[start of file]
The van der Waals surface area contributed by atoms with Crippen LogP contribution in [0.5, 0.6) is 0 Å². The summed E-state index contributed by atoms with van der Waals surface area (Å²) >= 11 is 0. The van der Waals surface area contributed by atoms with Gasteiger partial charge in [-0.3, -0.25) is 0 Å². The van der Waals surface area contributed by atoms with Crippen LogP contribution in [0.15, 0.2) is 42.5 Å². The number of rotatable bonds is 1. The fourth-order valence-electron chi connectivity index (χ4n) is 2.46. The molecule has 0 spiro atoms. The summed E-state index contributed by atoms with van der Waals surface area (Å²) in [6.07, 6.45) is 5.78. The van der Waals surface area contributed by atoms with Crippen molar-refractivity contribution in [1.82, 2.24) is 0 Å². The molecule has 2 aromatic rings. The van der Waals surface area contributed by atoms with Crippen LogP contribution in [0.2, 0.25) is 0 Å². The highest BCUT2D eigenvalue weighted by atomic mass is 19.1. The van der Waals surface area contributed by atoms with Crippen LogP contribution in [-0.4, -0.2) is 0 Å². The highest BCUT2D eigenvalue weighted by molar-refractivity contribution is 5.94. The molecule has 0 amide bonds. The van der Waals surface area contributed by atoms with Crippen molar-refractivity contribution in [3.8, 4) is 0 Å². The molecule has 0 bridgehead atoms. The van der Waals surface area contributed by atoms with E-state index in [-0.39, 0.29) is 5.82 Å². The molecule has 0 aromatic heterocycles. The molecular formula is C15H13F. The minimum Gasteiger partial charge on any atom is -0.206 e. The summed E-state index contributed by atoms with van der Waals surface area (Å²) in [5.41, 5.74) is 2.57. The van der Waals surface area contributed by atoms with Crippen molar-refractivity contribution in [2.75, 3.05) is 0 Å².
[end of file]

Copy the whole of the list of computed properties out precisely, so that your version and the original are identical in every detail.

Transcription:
The van der Waals surface area contributed by atoms with Crippen LogP contribution in [0.5, 0.6) is 0 Å². The summed E-state index contributed by atoms with van der Waals surface area (Å²) >= 11 is 0. The van der Waals surface area contributed by atoms with Gasteiger partial charge in [-0.3, -0.25) is 0 Å². The van der Waals surface area contributed by atoms with Crippen LogP contribution in [0.15, 0.2) is 42.5 Å². The number of rotatable bonds is 1. The fourth-order valence-electron chi connectivity index (χ4n) is 2.46. The molecule has 0 spiro atoms. The summed E-state index contributed by atoms with van der Waals surface area (Å²) in [6.07, 6.45) is 5.78. The van der Waals surface area contributed by atoms with Crippen molar-refractivity contribution in [1.82, 2.24) is 0 Å². The molecule has 2 aromatic rings. The van der Waals surface area contributed by atoms with Crippen LogP contribution in [0.2, 0.25) is 0 Å². The highest BCUT2D eigenvalue weighted by atomic mass is 19.1. The van der Waals surface area contributed by atoms with Crippen LogP contribution in [-0.4, -0.2) is 0 Å². The highest BCUT2D eigenvalue weighted by molar-refractivity contribution is 5.94. The molecule has 0 amide bonds. The van der Waals surface area contributed by atoms with Crippen molar-refractivity contribution in [3.8, 4) is 0 Å². The molecule has 0 bridgehead atoms. The van der Waals surface area contributed by atoms with E-state index in [-0.39, 0.29) is 5.82 Å². The molecule has 0 aromatic heterocycles. The molecular formula is C15H13F. The minimum Gasteiger partial charge on any atom is -0.206 e. The summed E-state index contributed by atoms with van der Waals surface area (Å²) in [5.41, 5.74) is 2.57. The van der Waals surface area contributed by atoms with Crippen molar-refractivity contribution in [2.75, 3.05) is 0 Å².